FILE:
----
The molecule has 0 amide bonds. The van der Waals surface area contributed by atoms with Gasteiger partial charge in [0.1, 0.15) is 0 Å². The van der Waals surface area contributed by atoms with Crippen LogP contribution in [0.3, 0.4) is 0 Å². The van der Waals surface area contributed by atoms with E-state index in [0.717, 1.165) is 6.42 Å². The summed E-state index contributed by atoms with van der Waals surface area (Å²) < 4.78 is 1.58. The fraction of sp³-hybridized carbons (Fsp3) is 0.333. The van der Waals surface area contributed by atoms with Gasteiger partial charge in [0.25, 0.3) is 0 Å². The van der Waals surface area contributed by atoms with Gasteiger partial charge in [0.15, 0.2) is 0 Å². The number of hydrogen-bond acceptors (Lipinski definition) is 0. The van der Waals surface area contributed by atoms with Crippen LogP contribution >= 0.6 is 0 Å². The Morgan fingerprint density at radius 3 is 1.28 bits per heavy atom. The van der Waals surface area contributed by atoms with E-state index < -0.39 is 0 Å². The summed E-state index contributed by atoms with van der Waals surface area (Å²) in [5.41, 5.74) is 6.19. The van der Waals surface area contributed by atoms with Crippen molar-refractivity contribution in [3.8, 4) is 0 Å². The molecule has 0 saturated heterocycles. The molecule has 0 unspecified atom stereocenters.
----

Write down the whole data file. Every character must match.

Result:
The molecule has 0 amide bonds. The van der Waals surface area contributed by atoms with Gasteiger partial charge in [0.1, 0.15) is 0 Å². The van der Waals surface area contributed by atoms with Crippen LogP contribution in [0.3, 0.4) is 0 Å². The van der Waals surface area contributed by atoms with E-state index in [0.717, 1.165) is 6.42 Å². The summed E-state index contributed by atoms with van der Waals surface area (Å²) < 4.78 is 1.58. The fraction of sp³-hybridized carbons (Fsp3) is 0.333. The van der Waals surface area contributed by atoms with Gasteiger partial charge in [0.25, 0.3) is 0 Å². The van der Waals surface area contributed by atoms with Gasteiger partial charge in [0.15, 0.2) is 0 Å². The number of hydrogen-bond acceptors (Lipinski definition) is 0. The van der Waals surface area contributed by atoms with Crippen LogP contribution >= 0.6 is 0 Å². The Morgan fingerprint density at radius 3 is 1.28 bits per heavy atom. The van der Waals surface area contributed by atoms with E-state index < -0.39 is 0 Å². The summed E-state index contributed by atoms with van der Waals surface area (Å²) in [5.41, 5.74) is 6.19. The van der Waals surface area contributed by atoms with Crippen molar-refractivity contribution in [3.8, 4) is 0 Å². The molecule has 0 saturated heterocycles. The molecule has 0 unspecified atom stereocenters.